"The legislature could, for example, make it easier to declare collective agreements generally binding," said DGB boss Reiner Hoffmann of the "Neue Osnabrücker Zeitung". He could also stipulate that only those companies that also pay collectively agreed wages are awarded public contracts.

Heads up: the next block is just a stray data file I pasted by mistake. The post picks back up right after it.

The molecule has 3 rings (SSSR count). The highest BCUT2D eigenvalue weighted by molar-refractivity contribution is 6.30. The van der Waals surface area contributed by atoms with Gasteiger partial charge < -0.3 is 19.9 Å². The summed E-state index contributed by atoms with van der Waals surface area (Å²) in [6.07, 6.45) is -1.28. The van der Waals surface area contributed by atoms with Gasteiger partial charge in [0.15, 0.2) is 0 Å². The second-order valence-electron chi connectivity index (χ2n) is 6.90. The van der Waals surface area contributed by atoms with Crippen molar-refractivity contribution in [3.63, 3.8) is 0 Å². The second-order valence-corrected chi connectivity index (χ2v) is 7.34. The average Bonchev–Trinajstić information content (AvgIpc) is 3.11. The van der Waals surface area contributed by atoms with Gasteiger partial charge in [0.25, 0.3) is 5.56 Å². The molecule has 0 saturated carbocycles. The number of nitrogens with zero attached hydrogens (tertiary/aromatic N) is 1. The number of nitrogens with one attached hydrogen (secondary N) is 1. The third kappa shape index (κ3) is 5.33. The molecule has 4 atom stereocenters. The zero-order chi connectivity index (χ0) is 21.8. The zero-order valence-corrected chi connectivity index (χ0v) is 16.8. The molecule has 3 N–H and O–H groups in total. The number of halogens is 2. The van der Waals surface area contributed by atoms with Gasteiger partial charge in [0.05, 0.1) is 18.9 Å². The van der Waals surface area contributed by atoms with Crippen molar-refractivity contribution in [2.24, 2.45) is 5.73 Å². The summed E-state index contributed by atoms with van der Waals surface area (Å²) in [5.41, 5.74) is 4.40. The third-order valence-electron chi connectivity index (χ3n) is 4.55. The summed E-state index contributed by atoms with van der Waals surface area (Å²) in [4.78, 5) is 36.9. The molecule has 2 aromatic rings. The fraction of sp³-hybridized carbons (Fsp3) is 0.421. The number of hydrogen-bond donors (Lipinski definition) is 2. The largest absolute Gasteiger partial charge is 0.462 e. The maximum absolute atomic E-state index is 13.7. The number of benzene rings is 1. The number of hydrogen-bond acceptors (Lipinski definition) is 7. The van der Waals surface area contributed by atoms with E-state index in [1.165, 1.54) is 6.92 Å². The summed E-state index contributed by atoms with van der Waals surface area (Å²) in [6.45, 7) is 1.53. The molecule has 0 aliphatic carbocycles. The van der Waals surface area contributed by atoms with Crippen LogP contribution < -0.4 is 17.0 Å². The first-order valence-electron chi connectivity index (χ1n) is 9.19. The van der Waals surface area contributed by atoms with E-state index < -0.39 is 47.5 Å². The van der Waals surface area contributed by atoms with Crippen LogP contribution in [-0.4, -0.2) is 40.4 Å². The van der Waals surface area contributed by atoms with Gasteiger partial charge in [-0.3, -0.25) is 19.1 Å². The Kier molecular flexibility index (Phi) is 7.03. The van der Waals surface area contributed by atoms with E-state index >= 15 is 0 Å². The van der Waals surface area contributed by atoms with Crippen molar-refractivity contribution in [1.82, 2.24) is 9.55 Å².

"This is already the case in many federal states, but unfortunately not yet in all of them." On Wednesday, the federal government reported on 30 years of German unity. This is basically a success story, but one with a downside, said Hoffmann. He complained that "people in the new federal states have significantly longer working hours and significantly lower wages". That is not compatible with the aspired equivalence of living conditions in Germany. According to Hoffmann, the problem is, among other things, that collective bargaining coverage in the east is even lower than in the west. He complained that many employers refused to join an employers' association. Many also made use of so-called OT memberships, i.e. memberships without a collective bargaining agreement. "If the employers don't stop that of their own accord, then we need legal flank protection," demanded Hoffmann. Figures from the Ministry of Labor had previously shown how great the differences still are on the German labor market. The average income of employees subject to social insurance contributions in the west was € 2019 in 3.526. In the east it was 2.827 euros and thus 699 euros or 19,8 percent less every month. This emerges from the response from the Federal Ministry of Labor to an AfD request that the NOZ reported on. Accordingly, the differences between 2018 and 2019 have become somewhat smaller because wages and salaries in the east rose slightly more at 120 euros per month than in the west at 92 euros.